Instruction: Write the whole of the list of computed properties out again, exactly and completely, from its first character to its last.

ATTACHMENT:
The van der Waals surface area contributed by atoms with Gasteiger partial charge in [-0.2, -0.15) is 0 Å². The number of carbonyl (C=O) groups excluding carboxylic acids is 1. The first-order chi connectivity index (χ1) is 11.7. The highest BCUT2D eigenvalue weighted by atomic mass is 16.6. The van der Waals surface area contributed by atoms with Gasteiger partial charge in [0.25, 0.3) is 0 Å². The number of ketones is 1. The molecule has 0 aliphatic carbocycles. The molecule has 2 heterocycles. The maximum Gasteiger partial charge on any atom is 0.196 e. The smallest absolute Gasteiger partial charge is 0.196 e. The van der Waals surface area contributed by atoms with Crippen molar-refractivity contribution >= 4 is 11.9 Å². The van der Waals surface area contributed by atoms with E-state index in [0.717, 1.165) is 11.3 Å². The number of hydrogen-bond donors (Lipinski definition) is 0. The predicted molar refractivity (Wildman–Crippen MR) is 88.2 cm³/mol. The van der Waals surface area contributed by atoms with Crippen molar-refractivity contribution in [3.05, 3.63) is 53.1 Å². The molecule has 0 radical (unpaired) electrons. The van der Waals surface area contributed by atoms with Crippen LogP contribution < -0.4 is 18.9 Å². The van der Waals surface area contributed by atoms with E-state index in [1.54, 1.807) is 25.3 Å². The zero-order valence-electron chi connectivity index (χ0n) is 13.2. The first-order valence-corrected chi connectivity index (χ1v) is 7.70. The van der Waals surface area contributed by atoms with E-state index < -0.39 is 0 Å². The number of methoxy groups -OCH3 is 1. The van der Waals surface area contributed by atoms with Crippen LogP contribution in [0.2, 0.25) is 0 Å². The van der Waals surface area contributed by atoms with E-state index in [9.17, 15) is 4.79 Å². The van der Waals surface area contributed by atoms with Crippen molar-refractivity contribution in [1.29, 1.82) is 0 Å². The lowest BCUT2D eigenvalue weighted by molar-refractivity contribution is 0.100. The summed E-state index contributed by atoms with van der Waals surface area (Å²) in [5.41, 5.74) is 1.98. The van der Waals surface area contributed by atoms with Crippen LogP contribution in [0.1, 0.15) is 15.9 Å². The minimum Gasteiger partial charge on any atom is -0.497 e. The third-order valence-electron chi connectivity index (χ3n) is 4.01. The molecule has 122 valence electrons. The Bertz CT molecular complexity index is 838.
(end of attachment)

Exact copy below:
The van der Waals surface area contributed by atoms with Gasteiger partial charge in [-0.2, -0.15) is 0 Å². The number of carbonyl (C=O) groups excluding carboxylic acids is 1. The first-order chi connectivity index (χ1) is 11.7. The highest BCUT2D eigenvalue weighted by atomic mass is 16.6. The van der Waals surface area contributed by atoms with Gasteiger partial charge in [0.25, 0.3) is 0 Å². The number of ketones is 1. The molecule has 0 aliphatic carbocycles. The molecule has 2 heterocycles. The maximum Gasteiger partial charge on any atom is 0.196 e. The smallest absolute Gasteiger partial charge is 0.196 e. The van der Waals surface area contributed by atoms with Crippen molar-refractivity contribution >= 4 is 11.9 Å². The van der Waals surface area contributed by atoms with E-state index in [0.717, 1.165) is 11.3 Å². The number of hydrogen-bond donors (Lipinski definition) is 0. The predicted molar refractivity (Wildman–Crippen MR) is 88.2 cm³/mol. The van der Waals surface area contributed by atoms with Crippen molar-refractivity contribution in [3.05, 3.63) is 53.1 Å². The molecule has 0 radical (unpaired) electrons. The van der Waals surface area contributed by atoms with Crippen LogP contribution < -0.4 is 18.9 Å². The van der Waals surface area contributed by atoms with E-state index in [1.54, 1.807) is 25.3 Å². The zero-order valence-electron chi connectivity index (χ0n) is 13.2. The first-order valence-corrected chi connectivity index (χ1v) is 7.70. The van der Waals surface area contributed by atoms with E-state index < -0.39 is 0 Å². The number of methoxy groups -OCH3 is 1. The van der Waals surface area contributed by atoms with Crippen LogP contribution in [0.2, 0.25) is 0 Å². The van der Waals surface area contributed by atoms with E-state index in [9.17, 15) is 4.79 Å². The van der Waals surface area contributed by atoms with Crippen molar-refractivity contribution in [1.29, 1.82) is 0 Å². The lowest BCUT2D eigenvalue weighted by molar-refractivity contribution is 0.100. The summed E-state index contributed by atoms with van der Waals surface area (Å²) in [5.41, 5.74) is 1.98. The van der Waals surface area contributed by atoms with Crippen LogP contribution in [0.1, 0.15) is 15.9 Å². The minimum Gasteiger partial charge on any atom is -0.497 e. The third-order valence-electron chi connectivity index (χ3n) is 4.01. The molecule has 122 valence electrons. The Bertz CT molecular complexity index is 838.